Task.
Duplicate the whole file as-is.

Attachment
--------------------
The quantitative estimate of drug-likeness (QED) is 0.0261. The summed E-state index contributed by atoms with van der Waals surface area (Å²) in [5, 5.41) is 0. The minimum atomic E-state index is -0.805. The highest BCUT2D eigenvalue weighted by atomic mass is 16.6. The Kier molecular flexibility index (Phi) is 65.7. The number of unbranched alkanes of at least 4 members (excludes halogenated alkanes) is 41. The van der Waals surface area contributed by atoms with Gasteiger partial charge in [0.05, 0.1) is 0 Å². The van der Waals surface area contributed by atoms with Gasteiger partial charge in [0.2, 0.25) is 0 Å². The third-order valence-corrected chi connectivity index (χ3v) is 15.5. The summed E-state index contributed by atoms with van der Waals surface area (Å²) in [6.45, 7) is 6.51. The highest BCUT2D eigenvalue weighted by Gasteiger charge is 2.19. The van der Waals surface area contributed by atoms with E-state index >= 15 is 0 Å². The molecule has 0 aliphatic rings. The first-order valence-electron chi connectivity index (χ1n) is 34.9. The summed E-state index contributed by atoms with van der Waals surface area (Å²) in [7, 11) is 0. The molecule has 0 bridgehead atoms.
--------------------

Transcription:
The quantitative estimate of drug-likeness (QED) is 0.0261. The summed E-state index contributed by atoms with van der Waals surface area (Å²) in [5, 5.41) is 0. The minimum atomic E-state index is -0.805. The highest BCUT2D eigenvalue weighted by atomic mass is 16.6. The Kier molecular flexibility index (Phi) is 65.7. The number of unbranched alkanes of at least 4 members (excludes halogenated alkanes) is 41. The van der Waals surface area contributed by atoms with Gasteiger partial charge in [0.05, 0.1) is 0 Å². The van der Waals surface area contributed by atoms with Gasteiger partial charge in [0.2, 0.25) is 0 Å². The third-order valence-corrected chi connectivity index (χ3v) is 15.5. The summed E-state index contributed by atoms with van der Waals surface area (Å²) in [6.45, 7) is 6.51. The highest BCUT2D eigenvalue weighted by Gasteiger charge is 2.19. The van der Waals surface area contributed by atoms with E-state index >= 15 is 0 Å². The molecule has 0 aliphatic rings. The first-order valence-electron chi connectivity index (χ1n) is 34.9. The summed E-state index contributed by atoms with van der Waals surface area (Å²) in [7, 11) is 0. The molecule has 0 bridgehead atoms.